Pathologies detectable in bones are often induced by trauma, and can thus record particular moments or recurrent activities in an animal's life, and give insights into behaviour and activity (Rothschild and Tanke 1992; Tanke and Currie 1998; Rothschild and Molnar 2005; Tanke and Rothschild 2010; Rega 2012; Evers et al. 2015). In dinosaurs, for example, analyses of healed rib fractures and skull lesions in ceratopsians showed that genera other than Triceratops with its well-developed nasal and brow horns rather used flank-butting behaviour than head-to-head encounters for establish ing dominance (Farlow and Dodson 1975; Farke et al. 2009; Tanke and Rothschild 2010). Healed bite marks in tyrannosaur skulls were interpreted as dominance or territorial behaviour against other tyrannosaurids, given the good fit of tyrannosaur tooth shape and the bite marks (Tanke and Currie 1998). Also, occurrences of thumb deformation in two specimens of chasmosaurine ceratopsians were used to infer locomotion patterns in the forelimb (Rega et al. 2010). These reports show that the study of paleopathology is a promising approach for new information on the biology of extinct animals.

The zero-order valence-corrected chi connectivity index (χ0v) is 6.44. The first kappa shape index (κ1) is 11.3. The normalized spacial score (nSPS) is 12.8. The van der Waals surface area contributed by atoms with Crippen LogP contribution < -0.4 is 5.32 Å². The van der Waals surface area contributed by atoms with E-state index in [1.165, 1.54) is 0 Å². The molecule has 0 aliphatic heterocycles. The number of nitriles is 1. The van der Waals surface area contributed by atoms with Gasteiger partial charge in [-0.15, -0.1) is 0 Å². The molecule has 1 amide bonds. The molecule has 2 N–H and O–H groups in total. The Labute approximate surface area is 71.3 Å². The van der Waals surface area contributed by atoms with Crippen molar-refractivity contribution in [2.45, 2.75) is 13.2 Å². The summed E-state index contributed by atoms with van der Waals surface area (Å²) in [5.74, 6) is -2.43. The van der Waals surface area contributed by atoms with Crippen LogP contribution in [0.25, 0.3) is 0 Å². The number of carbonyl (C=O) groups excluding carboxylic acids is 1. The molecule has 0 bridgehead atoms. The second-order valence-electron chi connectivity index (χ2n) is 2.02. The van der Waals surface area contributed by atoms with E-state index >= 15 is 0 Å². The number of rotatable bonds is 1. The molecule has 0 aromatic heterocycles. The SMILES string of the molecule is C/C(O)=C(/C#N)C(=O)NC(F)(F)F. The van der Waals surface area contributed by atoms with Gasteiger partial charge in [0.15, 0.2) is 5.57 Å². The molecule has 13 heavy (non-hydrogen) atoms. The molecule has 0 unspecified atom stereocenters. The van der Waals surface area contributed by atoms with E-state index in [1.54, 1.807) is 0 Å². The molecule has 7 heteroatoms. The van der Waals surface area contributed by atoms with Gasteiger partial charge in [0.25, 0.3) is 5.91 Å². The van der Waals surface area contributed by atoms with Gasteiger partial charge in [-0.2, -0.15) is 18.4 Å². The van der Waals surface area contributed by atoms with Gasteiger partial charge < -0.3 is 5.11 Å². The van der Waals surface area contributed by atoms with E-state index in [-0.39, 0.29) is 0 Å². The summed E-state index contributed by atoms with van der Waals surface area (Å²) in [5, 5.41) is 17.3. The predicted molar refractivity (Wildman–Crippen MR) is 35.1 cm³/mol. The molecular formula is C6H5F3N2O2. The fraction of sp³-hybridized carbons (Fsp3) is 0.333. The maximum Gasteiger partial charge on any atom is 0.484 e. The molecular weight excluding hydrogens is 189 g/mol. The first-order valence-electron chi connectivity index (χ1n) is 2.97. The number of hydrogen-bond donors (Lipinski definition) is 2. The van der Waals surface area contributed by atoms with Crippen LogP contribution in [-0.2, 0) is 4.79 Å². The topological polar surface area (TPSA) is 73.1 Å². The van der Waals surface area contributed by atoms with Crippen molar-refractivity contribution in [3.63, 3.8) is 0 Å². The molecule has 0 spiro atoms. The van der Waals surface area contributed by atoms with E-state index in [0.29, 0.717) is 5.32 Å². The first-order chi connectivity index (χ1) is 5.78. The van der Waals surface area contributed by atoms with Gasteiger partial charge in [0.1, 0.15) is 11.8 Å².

As the “-itis” suffix semantically implies inflammation, its use in naming this non-inflammatory form of arthritis is paradoxical but represents what has been standard usage in the medical literature. There has been a trend to replace it with the more etiologically accurate term osteoarthrosis. Because it is often complicated by an inflammatory crystalline arthritis (calcium-pyrophosphate deposition disease; Rothschild and Martin 2006), we have elected to continue the convention and general usage in paleopathologic descriptions of calling it osteoarthritis in this article.
Institutional abbreviations.—CPT, Conjunto Paleontológico de Teruel, Dinópolis, Teruel, Spain; SMA, Sauriermuseum Aathal, Switzerland; Tate, Tate Geological Museum, Casper, Wyoming, USA.
Anatomical abbreviations.—phm II-2, second phalanx of manual digit II; php III-1, first phalanx of pedal digit III.
Material and methods